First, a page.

You’ve finally decided on a design for your ring, but you still have a lot of options on the type of metal you want your ring to be made out of. Different metals of the same color look different primarily because of a difference in luster. When comparing metals, it’s useful to have a basic understanding of what luster is. In my tutorials, I have mentioned how the luster of a diamond can be described as adamantine. For metals, luster can be described as metallic referring to the ideal surface of a polished metal.
Metals are highly lustrous because they have an abundance of free electrons. It is complicated chemistry to understand how electrons affect color, but I want you to have a basic understanding of it. Remember that all the light that is shone onto a material is either reflected, absorbed, or transmitted.
What happens is that the electrons in an atom are constantly moving around, vibrating. When certain wavelengths of light are absorbed by these electrons, what we see is the remaining transmitted colored light. We’ve visited this concept in the past when discussing why diamonds have a yellow tint, and why blue fluorescence makes a diamond appear whiter.
This same chemistry applies here to metals, and if all the components of white light are transmitted equally well by the metal, then that metal will appear silvery in color. This is the case with most metals. However, with gold and copper the components of white light are not all reflected equally well. For example gold does not transmit the higher energy levels of blue light as well and most of this is absorbed and this is why we see yellow.
The most common types of pure metal used in rings are silver, gold, and platinum. Their prices reflects the rarity of the metal as it occurs in nature as well as the demand for the metal. In jewelry, pure silver and gold are not normally used to make rings because as a pure metal, they are too soft for producing jewelry such as rings. Rather, metals are often combined together as alloys to increase the hardness of the metal.
Examples of alloys are sterling silver, white gold, and rose gold. Let me start with sterling silver.
Sterling silver has a minimum purity of .925 or 92.5% and distinguishes it from fine silver, which is the .999 or 99.9% pure metal. Sterling silver is most commonly made by alloying silver and copper. Sterling silver has what can be described as a greyish-white color and when polished is highly lustrous. But because silver has a natural tendency to tarnish it can look dull over time, especially if you forget to polish it. You will find that modern versions of sterling silver will have additives in it to improve its resistance to tarnish. Many cheaper simulant diamond rings will be set in sterling silver and identifying the silver setting is an easy way to deduce that the stone is not a diamond.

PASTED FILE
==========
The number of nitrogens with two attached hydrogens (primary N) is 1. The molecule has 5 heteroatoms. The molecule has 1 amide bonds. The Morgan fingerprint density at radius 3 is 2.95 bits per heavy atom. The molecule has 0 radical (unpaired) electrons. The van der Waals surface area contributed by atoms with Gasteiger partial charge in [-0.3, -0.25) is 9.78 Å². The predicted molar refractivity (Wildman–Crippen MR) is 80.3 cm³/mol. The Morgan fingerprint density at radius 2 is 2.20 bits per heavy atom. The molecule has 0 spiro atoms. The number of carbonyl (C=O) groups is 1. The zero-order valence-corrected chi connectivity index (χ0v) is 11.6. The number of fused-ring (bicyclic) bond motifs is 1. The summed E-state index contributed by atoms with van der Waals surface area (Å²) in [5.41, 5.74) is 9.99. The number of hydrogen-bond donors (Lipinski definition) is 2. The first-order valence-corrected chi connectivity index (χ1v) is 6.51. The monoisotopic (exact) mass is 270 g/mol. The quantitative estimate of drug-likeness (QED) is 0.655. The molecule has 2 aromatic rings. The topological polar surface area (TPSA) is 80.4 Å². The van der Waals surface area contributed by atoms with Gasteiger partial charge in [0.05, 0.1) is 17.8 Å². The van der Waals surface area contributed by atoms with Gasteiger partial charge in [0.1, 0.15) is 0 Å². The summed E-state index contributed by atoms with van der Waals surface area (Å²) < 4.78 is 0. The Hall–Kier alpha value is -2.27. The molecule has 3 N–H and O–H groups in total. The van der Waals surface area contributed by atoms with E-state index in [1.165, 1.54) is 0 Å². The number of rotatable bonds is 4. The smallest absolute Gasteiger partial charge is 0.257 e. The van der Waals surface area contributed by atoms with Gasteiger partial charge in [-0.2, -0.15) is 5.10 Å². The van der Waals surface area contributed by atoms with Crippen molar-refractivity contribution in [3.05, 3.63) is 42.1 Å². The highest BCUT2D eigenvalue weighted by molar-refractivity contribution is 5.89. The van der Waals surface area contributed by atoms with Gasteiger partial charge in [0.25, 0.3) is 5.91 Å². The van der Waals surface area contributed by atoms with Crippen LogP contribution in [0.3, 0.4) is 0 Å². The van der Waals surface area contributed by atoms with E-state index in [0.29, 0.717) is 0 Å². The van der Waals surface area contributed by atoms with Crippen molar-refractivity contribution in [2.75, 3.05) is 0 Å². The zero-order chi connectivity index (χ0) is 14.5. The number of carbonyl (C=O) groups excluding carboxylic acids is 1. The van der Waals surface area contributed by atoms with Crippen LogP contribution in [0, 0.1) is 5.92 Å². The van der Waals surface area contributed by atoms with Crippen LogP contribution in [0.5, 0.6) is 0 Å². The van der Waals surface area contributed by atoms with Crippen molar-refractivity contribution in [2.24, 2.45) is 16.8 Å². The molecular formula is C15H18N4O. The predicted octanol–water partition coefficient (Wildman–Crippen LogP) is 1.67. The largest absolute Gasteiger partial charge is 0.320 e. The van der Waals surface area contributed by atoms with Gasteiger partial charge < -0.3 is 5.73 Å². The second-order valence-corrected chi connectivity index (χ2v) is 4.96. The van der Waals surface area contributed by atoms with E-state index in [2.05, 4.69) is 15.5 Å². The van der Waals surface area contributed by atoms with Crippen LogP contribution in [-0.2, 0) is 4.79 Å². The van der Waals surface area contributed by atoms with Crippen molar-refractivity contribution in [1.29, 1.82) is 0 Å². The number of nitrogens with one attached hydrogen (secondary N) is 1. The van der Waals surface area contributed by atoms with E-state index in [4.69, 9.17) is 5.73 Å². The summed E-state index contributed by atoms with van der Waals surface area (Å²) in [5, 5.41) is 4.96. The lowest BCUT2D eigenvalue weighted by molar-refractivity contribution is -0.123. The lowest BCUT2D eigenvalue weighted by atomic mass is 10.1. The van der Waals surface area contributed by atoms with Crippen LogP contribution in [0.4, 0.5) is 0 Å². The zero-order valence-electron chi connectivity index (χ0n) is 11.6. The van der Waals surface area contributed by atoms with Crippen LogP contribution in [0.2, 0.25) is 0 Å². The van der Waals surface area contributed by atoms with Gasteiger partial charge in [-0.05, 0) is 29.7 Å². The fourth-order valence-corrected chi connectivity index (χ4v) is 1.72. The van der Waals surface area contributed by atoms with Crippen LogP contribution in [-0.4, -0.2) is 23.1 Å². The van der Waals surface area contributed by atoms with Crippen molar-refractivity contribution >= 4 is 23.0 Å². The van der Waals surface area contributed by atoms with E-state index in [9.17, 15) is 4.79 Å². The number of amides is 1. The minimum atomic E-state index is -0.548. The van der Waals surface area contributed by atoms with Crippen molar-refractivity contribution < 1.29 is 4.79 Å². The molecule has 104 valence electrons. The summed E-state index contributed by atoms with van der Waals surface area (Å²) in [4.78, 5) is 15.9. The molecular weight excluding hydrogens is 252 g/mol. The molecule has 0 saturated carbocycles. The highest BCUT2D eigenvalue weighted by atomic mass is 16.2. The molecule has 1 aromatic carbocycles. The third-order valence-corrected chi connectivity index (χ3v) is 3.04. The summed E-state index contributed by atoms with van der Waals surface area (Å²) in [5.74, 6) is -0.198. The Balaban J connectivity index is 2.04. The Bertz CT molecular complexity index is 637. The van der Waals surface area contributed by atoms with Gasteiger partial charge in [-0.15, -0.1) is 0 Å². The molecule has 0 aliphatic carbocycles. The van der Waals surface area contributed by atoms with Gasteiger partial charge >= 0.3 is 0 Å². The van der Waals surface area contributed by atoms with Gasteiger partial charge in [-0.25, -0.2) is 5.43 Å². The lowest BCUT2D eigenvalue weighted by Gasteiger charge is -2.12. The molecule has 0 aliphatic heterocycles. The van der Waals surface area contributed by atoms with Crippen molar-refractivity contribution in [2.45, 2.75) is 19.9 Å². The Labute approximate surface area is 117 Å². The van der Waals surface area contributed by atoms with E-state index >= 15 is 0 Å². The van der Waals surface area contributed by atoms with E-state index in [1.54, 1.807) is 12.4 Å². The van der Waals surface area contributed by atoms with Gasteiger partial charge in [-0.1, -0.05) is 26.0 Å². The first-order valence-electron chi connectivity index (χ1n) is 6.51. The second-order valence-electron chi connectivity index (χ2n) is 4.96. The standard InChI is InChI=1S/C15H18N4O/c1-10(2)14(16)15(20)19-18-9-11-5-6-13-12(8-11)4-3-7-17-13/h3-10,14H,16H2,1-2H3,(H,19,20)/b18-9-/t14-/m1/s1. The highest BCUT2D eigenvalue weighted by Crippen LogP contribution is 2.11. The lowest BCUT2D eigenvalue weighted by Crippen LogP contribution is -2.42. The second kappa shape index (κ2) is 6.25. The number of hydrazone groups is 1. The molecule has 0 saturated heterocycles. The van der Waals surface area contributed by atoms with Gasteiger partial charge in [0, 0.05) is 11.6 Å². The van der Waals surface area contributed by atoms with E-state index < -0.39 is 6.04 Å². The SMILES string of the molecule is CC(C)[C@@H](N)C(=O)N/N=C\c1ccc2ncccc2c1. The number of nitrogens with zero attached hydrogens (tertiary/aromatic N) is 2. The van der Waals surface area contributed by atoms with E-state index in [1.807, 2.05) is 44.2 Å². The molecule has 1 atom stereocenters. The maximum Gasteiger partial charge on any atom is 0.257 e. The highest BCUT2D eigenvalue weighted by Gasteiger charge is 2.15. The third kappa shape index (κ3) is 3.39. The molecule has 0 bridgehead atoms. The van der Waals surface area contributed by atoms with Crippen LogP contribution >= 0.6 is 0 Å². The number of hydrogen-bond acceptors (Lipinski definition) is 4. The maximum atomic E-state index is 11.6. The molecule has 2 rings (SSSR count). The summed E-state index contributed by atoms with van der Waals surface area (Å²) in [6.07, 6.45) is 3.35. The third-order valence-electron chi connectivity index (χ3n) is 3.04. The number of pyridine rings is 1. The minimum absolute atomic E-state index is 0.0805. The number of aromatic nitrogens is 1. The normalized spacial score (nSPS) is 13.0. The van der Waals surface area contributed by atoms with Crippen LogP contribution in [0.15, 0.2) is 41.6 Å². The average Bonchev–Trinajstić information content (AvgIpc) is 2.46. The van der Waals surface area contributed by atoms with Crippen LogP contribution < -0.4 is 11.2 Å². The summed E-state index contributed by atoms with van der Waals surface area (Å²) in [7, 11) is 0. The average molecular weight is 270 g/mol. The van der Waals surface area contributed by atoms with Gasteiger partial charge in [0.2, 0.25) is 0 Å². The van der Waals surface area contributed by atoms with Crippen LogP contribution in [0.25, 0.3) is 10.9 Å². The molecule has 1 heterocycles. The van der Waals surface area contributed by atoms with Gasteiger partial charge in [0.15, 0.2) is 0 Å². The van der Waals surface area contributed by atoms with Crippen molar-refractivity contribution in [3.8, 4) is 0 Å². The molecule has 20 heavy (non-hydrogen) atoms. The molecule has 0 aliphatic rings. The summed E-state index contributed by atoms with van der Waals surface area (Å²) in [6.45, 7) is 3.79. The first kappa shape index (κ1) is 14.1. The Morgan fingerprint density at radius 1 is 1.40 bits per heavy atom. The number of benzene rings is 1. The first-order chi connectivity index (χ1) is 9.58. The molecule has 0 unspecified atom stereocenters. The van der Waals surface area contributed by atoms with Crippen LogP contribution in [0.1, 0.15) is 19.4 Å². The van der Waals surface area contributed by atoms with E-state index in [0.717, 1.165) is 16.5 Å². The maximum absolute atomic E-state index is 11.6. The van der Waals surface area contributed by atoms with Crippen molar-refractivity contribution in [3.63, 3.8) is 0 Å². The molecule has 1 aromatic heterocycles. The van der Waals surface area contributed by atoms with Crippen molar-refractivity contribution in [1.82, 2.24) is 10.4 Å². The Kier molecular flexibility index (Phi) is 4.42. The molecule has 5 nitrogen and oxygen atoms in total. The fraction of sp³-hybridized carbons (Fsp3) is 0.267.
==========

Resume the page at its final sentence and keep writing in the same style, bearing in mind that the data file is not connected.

Because I discussed this at the beginning, you will know that pure gold is naturally yellow in color. You will also most likely have heard of the word ‘karat’ (k) when describing gold, but you should not confuse it with the word ‘carat’. A karat is a measure of the purity of gold whereas a carat is a measurement of weight we use in diamonds representing 0.2 grams. Pure gold has a purity of 24 karats or 24k.
Yellow gold alloys are available in 22k, 18k, 14k, 12k, and 10k. All you need to know is that 22k is still too soft for jewelry, and 12k is not good looking enough for jewelry. Also interesting is that below 10k is illegal to be sold as real gold in the US. This is why you will only find 18k and 14k yellow gold in rings.
Now 18k gold is much more expensive than 14k gold because it has 16.7% more gold in it. But we have also seen that more gold does not necessarily mean better for jewelry. The fact is that 14k gold has better durability than 18k gold. Remember that the additives are put in to harden the metal and a harder material is more resistant to scratches.
White and Rose Gold
Many people don’t realise that white and rose gold are simply gold alloys. They are actually made by changing up the composition of the alloys. For example, 18k White Gold can be made by adding 25% platinum or palladium to the 75% gold. This is why white gold is more expensive than yellow gold and has a color that is very similar to platinum. You can make rose gold by alloying gold with silver and copper. For example, 14k rose gold can be made with 58% gold, 10% silver, and 32% copper. This is why rose gold is less expensive than yellow gold.